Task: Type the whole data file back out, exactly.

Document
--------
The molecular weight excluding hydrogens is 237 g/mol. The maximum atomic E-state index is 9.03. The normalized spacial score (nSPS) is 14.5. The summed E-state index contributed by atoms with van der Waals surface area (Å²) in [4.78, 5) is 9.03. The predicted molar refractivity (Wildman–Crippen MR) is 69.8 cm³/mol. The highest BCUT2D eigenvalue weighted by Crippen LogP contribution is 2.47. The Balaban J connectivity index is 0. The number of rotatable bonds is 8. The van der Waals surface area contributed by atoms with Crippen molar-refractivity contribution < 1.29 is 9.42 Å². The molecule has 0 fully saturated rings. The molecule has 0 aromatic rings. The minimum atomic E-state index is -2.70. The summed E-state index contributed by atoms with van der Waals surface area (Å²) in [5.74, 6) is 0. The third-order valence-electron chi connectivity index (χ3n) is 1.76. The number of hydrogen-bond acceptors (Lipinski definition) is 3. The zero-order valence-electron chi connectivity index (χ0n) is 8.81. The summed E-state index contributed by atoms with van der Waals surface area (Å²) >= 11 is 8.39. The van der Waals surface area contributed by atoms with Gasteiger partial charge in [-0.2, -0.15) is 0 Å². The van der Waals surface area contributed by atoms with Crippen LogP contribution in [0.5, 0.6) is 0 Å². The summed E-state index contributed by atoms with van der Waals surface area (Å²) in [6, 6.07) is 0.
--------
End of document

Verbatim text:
The molecular weight excluding hydrogens is 237 g/mol. The maximum atomic E-state index is 9.03. The normalized spacial score (nSPS) is 14.5. The summed E-state index contributed by atoms with van der Waals surface area (Å²) in [4.78, 5) is 9.03. The predicted molar refractivity (Wildman–Crippen MR) is 69.8 cm³/mol. The highest BCUT2D eigenvalue weighted by Crippen LogP contribution is 2.47. The Balaban J connectivity index is 0. The number of rotatable bonds is 8. The van der Waals surface area contributed by atoms with Crippen molar-refractivity contribution < 1.29 is 9.42 Å². The molecule has 0 fully saturated rings. The molecule has 0 aromatic rings. The minimum atomic E-state index is -2.70. The summed E-state index contributed by atoms with van der Waals surface area (Å²) in [5.74, 6) is 0. The third-order valence-electron chi connectivity index (χ3n) is 1.76. The number of hydrogen-bond acceptors (Lipinski definition) is 3. The zero-order valence-electron chi connectivity index (χ0n) is 8.81. The summed E-state index contributed by atoms with van der Waals surface area (Å²) >= 11 is 8.39. The van der Waals surface area contributed by atoms with Gasteiger partial charge in [-0.2, -0.15) is 0 Å². The van der Waals surface area contributed by atoms with Crippen LogP contribution in [0.5, 0.6) is 0 Å². The summed E-state index contributed by atoms with van der Waals surface area (Å²) in [6, 6.07) is 0.